What do you envision your purpose as a writer is? In other words,
what goals do you have in mind when you sit down and write a story?
Do you have an ideal reader?

My purpose is to heal the world….No, just kidding. That’s a really tough question. I’m drawn to it continually, even when I’m pretty sure I’ll just stop writing and devote myself to some other endeavor (which is a cyclical pattern of thinking for me—I probably decide to quit writing three or four times a year). Each story seems to dictate its own goals. It sounds a bit hokey, but I really try to stay out of the process as much as possible. Perhaps it’s better to let those folks more suited to figuring out those type of questions deal with it. In “Trash” for instance, I just wanted to tell Nick’s story. Ultimately, I found myself writing him into that strange abandoned house where he found the stuffed birds. I didn’t set out to get him there, but by the time I revised the story enough, it felt like the only place he could go. I didn’t know that his father would find the piece of pipe in the dumpster, either, but it felt right that he could have a little triumph too. I guess the goal, such as it is, would be to follow whatever thread seems to be unspooled as I draft and redraft. As far as my ideal reader, I feel I’m trying to write for people who like the same books I do. Recently, some friends of mine said nice things about “Trash” after having read it in Harpur Palate, and I realized that writing for my friends is a pretty nice way to look at it. It’s nice knowing that several of my neighbors liked reading my story.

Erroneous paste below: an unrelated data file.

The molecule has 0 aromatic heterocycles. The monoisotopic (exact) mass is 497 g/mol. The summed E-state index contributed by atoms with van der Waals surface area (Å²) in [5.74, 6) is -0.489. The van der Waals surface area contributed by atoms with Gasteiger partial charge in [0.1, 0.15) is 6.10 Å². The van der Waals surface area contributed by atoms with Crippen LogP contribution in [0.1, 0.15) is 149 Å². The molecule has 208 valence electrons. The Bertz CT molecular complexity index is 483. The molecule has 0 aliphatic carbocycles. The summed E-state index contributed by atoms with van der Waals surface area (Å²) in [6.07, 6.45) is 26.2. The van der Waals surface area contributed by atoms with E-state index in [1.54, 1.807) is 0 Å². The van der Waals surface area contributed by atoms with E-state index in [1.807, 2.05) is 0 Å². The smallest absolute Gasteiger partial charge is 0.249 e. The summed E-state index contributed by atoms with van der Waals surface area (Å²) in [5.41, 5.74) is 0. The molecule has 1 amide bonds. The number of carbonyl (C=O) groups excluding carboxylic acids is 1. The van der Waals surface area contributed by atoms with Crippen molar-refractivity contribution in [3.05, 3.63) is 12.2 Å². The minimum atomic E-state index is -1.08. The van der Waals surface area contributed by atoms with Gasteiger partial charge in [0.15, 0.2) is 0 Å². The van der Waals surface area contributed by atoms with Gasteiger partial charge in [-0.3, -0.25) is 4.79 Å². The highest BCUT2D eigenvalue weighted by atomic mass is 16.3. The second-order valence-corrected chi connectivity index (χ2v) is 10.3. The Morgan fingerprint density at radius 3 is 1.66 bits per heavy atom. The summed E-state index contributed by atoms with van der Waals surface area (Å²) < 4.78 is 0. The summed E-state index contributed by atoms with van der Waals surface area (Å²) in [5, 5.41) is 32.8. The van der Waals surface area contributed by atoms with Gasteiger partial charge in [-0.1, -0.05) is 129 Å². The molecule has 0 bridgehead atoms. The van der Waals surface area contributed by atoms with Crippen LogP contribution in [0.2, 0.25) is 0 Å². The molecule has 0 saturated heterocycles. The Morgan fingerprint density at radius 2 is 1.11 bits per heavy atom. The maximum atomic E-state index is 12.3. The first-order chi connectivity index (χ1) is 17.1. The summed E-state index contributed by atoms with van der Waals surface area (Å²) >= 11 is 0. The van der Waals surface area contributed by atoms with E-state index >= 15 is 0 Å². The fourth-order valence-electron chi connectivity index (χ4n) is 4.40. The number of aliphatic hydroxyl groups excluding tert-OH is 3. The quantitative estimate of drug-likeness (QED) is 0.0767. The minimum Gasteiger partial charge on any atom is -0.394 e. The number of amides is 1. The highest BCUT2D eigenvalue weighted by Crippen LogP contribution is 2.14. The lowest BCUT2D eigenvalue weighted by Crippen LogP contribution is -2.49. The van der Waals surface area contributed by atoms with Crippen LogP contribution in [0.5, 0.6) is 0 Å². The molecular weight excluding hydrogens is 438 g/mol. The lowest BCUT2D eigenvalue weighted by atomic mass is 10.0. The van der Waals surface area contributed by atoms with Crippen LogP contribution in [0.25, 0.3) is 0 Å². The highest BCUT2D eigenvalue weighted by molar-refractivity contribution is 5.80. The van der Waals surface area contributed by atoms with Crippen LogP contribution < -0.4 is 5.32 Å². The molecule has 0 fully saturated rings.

What are you currently reading, and any all-time favorite writers or books?